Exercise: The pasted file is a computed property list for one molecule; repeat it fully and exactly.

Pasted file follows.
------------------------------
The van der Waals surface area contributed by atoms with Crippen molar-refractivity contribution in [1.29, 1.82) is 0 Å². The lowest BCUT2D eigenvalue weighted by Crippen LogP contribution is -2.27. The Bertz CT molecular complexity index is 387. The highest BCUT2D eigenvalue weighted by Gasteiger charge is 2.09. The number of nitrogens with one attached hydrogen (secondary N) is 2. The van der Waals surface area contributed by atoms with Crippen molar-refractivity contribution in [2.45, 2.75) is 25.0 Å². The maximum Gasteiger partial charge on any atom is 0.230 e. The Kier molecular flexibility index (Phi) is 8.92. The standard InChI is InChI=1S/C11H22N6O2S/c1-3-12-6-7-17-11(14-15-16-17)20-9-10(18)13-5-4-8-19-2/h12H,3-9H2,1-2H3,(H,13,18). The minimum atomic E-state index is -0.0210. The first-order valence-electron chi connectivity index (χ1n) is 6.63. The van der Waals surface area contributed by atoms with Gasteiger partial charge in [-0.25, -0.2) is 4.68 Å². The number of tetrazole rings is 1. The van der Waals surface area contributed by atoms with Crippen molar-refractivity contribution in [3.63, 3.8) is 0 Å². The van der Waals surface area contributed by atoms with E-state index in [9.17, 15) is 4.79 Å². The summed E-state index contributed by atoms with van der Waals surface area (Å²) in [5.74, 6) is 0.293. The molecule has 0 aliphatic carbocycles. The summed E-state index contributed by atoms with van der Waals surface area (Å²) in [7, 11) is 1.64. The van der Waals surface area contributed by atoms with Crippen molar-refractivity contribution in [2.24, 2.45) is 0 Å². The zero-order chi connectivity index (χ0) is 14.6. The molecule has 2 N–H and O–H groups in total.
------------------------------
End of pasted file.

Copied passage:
The van der Waals surface area contributed by atoms with Crippen molar-refractivity contribution in [1.29, 1.82) is 0 Å². The lowest BCUT2D eigenvalue weighted by Crippen LogP contribution is -2.27. The Bertz CT molecular complexity index is 387. The highest BCUT2D eigenvalue weighted by Gasteiger charge is 2.09. The number of nitrogens with one attached hydrogen (secondary N) is 2. The van der Waals surface area contributed by atoms with Crippen molar-refractivity contribution in [2.45, 2.75) is 25.0 Å². The maximum Gasteiger partial charge on any atom is 0.230 e. The Kier molecular flexibility index (Phi) is 8.92. The standard InChI is InChI=1S/C11H22N6O2S/c1-3-12-6-7-17-11(14-15-16-17)20-9-10(18)13-5-4-8-19-2/h12H,3-9H2,1-2H3,(H,13,18). The minimum atomic E-state index is -0.0210. The first-order valence-electron chi connectivity index (χ1n) is 6.63. The van der Waals surface area contributed by atoms with Gasteiger partial charge in [-0.25, -0.2) is 4.68 Å². The number of tetrazole rings is 1. The van der Waals surface area contributed by atoms with Crippen molar-refractivity contribution in [3.63, 3.8) is 0 Å². The van der Waals surface area contributed by atoms with E-state index in [9.17, 15) is 4.79 Å². The summed E-state index contributed by atoms with van der Waals surface area (Å²) in [5.74, 6) is 0.293. The molecule has 0 aliphatic carbocycles. The summed E-state index contributed by atoms with van der Waals surface area (Å²) in [7, 11) is 1.64. The van der Waals surface area contributed by atoms with Crippen molar-refractivity contribution in [2.24, 2.45) is 0 Å². The zero-order chi connectivity index (χ0) is 14.6. The molecule has 2 N–H and O–H groups in total.